Consider All Options

We recently purchased a new car, and I was amazed at all the options we were offered. What color? What seat package? We had choices about the radio, tires, warranty, paint finish, floor mats, and a GPS system. The options were seemingly endless. Oh, and yes, there were about 15 ways to finance our purchase!

We live in a time when options are available in almost every area. Even hamburgers can be custom-made! With all the options people are offered in their lives, we often make a fatal mistake when we approach leadership responsibilities: we do not offer options. We plan our meetings with no choices. We insist that activities must be conducted the way they have been in the past. After all, they were good enough for us in 1970, so why not now?

The people you and I know are so accustomed to making choices that they are not terribly open to joining a group or participating in a project where their input isn’t asked for—or wanted. Their opinions matter, and they want to be part of the decision-making process. A preordained format or action planned by 1 or 2 leaders isn’t terribly attractive to them.

How can leaders get “outside the box” we have created for ourselves? How can leaders consciously concentrate on being creative? What can we do to encourage our team or group to be creative in its outlook?

Following are several suggestions for leading your team or group to expand its ability to address tasks with courage, creativity, and sound choices:

  • Encourage others to look at things from a different perspective. Ask yourself what a young person wants from group membership. What motivates people to join groups? How can they approach an annual project differently? Your answers depend on your perspective! Look at things through someone else’s eyes.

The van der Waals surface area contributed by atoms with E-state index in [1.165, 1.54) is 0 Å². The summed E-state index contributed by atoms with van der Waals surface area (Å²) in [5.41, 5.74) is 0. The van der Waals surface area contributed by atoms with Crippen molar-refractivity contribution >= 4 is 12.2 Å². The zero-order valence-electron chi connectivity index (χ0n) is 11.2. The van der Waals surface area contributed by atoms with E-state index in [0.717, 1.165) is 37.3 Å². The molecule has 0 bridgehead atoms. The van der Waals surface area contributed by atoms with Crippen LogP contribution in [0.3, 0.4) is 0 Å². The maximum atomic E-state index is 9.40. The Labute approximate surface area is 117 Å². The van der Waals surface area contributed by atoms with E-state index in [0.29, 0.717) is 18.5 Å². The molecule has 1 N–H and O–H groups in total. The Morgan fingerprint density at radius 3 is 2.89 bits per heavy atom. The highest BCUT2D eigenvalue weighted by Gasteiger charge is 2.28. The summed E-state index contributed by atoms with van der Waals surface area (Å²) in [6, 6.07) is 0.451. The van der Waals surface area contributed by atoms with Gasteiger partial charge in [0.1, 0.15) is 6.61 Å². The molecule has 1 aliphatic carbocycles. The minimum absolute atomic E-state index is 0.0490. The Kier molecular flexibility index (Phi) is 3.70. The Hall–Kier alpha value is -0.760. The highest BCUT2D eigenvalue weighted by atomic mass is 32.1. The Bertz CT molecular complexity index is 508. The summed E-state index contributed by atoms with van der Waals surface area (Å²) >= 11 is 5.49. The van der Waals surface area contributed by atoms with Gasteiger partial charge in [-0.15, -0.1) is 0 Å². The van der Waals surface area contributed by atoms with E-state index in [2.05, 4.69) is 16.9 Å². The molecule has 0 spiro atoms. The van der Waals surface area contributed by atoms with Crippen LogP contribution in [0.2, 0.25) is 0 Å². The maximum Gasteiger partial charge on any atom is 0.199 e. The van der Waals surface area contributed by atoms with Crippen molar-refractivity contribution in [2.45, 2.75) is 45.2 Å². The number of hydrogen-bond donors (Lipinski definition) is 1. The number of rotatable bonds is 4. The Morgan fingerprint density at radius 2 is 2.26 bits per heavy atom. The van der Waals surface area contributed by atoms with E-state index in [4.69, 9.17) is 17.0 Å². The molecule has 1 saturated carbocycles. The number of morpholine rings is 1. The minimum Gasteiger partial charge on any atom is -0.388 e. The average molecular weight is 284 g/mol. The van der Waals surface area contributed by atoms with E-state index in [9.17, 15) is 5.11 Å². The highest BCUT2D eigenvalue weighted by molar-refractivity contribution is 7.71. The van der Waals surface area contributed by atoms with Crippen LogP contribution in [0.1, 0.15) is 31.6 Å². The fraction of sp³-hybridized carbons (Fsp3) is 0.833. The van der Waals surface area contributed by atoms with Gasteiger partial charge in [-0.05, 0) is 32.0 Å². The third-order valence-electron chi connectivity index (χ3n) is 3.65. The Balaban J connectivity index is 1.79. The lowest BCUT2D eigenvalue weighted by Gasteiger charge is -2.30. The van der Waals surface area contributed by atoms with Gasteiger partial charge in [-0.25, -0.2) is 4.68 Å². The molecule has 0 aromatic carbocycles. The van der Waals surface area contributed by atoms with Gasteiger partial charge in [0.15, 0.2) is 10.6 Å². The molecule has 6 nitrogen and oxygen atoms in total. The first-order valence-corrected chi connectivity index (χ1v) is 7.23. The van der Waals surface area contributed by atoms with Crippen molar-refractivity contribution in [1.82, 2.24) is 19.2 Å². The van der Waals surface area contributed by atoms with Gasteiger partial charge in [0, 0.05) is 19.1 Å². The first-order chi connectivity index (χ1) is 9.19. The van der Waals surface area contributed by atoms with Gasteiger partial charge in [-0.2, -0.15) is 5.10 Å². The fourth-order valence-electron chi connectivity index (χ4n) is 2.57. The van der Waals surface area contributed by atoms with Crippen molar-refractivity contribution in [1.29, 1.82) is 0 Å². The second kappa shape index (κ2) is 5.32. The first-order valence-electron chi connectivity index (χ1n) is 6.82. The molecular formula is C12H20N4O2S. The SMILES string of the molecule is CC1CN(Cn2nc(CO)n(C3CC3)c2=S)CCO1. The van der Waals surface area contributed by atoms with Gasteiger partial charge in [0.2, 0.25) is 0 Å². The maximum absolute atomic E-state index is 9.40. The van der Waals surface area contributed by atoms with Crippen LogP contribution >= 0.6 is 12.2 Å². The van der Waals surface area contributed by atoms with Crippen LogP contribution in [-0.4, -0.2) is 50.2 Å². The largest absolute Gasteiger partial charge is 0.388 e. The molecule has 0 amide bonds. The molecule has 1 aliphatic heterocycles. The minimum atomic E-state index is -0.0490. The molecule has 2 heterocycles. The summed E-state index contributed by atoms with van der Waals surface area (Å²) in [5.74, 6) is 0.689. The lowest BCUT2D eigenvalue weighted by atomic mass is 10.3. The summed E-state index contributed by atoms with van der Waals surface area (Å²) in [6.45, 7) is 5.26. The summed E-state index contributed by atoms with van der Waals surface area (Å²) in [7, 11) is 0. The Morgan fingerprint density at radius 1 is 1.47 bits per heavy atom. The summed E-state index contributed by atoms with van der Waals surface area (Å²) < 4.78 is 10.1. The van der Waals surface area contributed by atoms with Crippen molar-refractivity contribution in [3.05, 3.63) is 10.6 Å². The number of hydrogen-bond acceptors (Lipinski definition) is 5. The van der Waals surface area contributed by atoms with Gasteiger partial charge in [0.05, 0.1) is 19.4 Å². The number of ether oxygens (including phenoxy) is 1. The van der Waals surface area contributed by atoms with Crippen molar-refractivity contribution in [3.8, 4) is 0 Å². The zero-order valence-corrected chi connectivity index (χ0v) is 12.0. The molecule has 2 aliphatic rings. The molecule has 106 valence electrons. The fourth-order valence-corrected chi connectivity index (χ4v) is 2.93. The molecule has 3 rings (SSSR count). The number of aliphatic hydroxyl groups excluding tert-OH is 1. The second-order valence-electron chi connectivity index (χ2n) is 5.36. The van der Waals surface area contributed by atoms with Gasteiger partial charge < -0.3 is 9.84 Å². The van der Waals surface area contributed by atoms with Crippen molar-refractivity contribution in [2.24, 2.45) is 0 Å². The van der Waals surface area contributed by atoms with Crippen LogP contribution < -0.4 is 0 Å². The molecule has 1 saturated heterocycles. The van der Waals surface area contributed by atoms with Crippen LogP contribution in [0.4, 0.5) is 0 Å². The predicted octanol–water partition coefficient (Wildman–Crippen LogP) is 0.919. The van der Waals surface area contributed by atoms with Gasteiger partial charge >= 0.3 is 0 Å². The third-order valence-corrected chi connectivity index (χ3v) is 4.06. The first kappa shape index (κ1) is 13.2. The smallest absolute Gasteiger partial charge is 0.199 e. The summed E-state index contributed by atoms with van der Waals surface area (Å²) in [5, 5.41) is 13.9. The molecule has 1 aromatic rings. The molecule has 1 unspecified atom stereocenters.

• Rely on your team or group for input. Tell your team or group members you expect them to come to your meetings with new ideas in hand. If they know you usually decide everything, then they won’t bother to do any thinking ahead of time. Let them know the team’s success depends on their involvement.
  • Make the most of what you have. When finances are limited, we tend to think there’s no use in being creative because it costs too much. Creativity will find a way! You’d be surprised what a brainstorming session will do for your team. Welcoming fresh approaches can create a climate with a “can-do” spirit, a spirit that will bring new life to your team or group.
  • Use available resources to help you be more creative in how you engage people, support ministries, and learn about missions. A trip to a bookstore or an online search will be worth your time. Jump Start Your Brain, by Doug Hall, and Roger Von Oech’s A Whack on the Side of the Head and Creative Whack Pack are good first sources.

Your next meeting or planning session can be an adventure in creativity. Incorporate brainstorming, lead idea-forming exercises, and consider all options!

Linda Clark, president, Indiana WMU, leads women’s conferences and retreats and loves to challenge others to explore creative ideas. She is the author of 5 Leadership Essentials for Women and the main presenter of the Develop course, Leader Skills, based on that book.

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